When an American goes to equatorial Africa they are releasing ELF-UV because they are not healthy……….so the mosquitos “see” this and bite them and they are the one’s who get quite ill and can die from it.

    The common tie is UV light.

    • Anonymous says:

      You can’t store UV light in blood… where’s the WTFLOL button

      Domestic mosquitoes have evolved receptors that are highly sensitive to odorants produced in particular by humans. Your stink, sweaty armpits is a scent of buffet to them.

  6. Born Caymanian says:

    Please don’t tell me part of their plan is to spray and fog out the neighborhoods with airbourne pesticide!

    We have enough air pollutants from cars!
    Maybe link to our high increase in folk getting cancers!

    And at what COST?!

    • Anonymous says:

      I’m so impressed with what’s happening in our Government and Civil Service. World Class!!

      Thank you PPM and Civil Service. You have tacked every issue facing our Islands.

  7. Anonymous says:

    Can they look into other irritating little pest eradication too? Politicians for example?

    • Anonymous says:

      Maybe they should starting spraying all those who are jealous of politicians and don’t have enough brain cells to become one.

      • Anonymous says:

        Don’t kid yourself. You just need to be able to lie and smile to become a politician. Brain cells not required or included.

  8. Off! says:

    This is outrageous, we don’t have a single born Caymanian on the Board and being Caymanian they have by far the most important qualification.

    • Anonymous says:

      Which Caymanian scientist you think could contribute to this board in a meaningful way. Don’t get me wrong, I am Caymanian and support Cayman and Caymanians all the way , I have also been on a few boards but this is different. These people will be drawing on their knowledge, experience and espertise to come up with a scientific solution to get rid of these mosquitoes. Personally I think this exercise if successful will be for the benefit of other islands/ countries as well but I really can’t think of any local scientist who has that kind of knowledge. However I do not think that Will Pinea should have a seat at the table but perhaps a younger Caymanian Doctor, if interested, should have been included to join the team. The research could have been interesting to an up and up doctor who might have an interest in public health.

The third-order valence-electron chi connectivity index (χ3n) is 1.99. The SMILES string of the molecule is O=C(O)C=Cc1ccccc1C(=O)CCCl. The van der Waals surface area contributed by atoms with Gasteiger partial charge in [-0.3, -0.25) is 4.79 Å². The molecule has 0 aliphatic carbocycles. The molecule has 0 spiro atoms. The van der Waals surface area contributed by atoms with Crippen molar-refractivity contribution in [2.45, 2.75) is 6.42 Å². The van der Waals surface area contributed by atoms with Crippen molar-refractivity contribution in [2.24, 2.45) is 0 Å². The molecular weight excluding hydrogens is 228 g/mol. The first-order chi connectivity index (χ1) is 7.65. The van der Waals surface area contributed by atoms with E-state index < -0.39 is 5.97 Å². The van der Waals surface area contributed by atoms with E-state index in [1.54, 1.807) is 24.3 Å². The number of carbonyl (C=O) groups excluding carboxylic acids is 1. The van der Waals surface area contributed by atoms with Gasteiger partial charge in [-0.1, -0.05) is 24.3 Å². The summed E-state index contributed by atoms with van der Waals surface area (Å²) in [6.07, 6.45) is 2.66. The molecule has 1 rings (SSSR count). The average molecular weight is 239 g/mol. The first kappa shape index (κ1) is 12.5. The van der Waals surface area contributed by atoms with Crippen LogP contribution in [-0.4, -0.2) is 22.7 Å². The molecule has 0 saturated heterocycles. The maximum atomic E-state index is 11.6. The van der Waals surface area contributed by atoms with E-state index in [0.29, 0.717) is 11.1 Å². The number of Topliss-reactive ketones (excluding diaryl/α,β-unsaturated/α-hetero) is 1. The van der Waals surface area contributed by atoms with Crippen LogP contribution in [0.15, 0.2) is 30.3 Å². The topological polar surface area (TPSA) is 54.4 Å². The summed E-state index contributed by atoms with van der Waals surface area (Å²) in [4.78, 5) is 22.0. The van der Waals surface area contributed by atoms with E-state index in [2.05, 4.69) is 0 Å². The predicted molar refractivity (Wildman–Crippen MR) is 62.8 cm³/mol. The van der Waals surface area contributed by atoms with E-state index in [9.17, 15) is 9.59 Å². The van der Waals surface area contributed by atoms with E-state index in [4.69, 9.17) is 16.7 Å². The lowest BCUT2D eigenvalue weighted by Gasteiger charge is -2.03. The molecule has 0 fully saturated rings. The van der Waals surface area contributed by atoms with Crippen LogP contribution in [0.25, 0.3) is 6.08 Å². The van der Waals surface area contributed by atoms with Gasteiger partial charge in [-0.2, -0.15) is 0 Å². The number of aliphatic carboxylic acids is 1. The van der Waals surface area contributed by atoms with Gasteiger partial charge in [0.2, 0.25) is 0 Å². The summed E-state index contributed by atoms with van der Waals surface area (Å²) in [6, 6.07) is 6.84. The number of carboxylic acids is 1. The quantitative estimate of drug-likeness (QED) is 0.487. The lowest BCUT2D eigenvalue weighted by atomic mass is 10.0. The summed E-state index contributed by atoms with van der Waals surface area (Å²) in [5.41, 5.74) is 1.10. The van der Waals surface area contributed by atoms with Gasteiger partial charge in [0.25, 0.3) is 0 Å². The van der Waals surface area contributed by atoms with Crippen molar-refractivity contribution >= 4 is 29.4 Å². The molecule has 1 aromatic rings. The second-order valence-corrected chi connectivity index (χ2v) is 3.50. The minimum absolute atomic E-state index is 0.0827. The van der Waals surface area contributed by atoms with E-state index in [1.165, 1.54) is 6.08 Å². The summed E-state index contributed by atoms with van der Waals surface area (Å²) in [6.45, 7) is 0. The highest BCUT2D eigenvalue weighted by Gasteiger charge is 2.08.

• Anonymous says:

      Maybe add a pastor to the board. That seems to be the only contribution to any problem here.

    • Anonymous says:

      Where is the lol button when you need it.

  9. Flycatcher says:

    This is what happens when people do not study history.
    Aedes Aegypti was successfully eradicated by Marco Giglioli and Bill Petrie continued the work to keep the species out. Only since Ivan has it become re-established, almost certainly by insects arriving on fishing boats from nearby countries. In the chaos after the hurricane it was impossible for MRCU to monitor and spray all arriving boats and aircraft.

    Just look back at the records to see what Marco did and do it again.

  10. Anonymous says:

    Mosquitos are here for a reason we don’t understand.

    • Anonymous says:

      But scientists know everything and if you pay them enough, they can tell you what you want to hear.

      • Anonymous says:

        By nature, all scientific publications are peer reviewed inside out by independent experts who ensure nothing ‘fishy’ is going on. Mosquitoes are the result of natural selection.

        Let me google it for you:

      • Anonymous says:

        Yea, that’s super ignorant.

      • Anonymous says:

        I bet the people who are telling you to doubt the peer review system that modern science is based on are being paid to say what you want to hear too
        maybe it is you that is being paid

        If you honestly think hundreds of thousands of scientists all around the world are being paid off and have no integrity then you truly live in a dark world

        Should you just blindly trust everything scientists say? No
        Is doubting everything they say and looking for some grand conspiracy any more logical? No

        There is a happy medium where most people acknowledge that scientists tend to be right but there are always people willing to get he qualifications to sell out to the highest bidder (just as in any profession)

        • Anonymous says:

          Peer review is ok as far as it goes, but reproducing results independently is is the real test of science. There are all kinds of peer-reviewed crap results out there that no one else can reproduce or that no one has tried to verify.

    • Anonymous says:

      This is an invasive species dipshit. #Educateyourself

      • Anonymous says:

        Everything here is an invasive species apart from the fish and turtles and Caiman gators, but we managed to kill the latter off.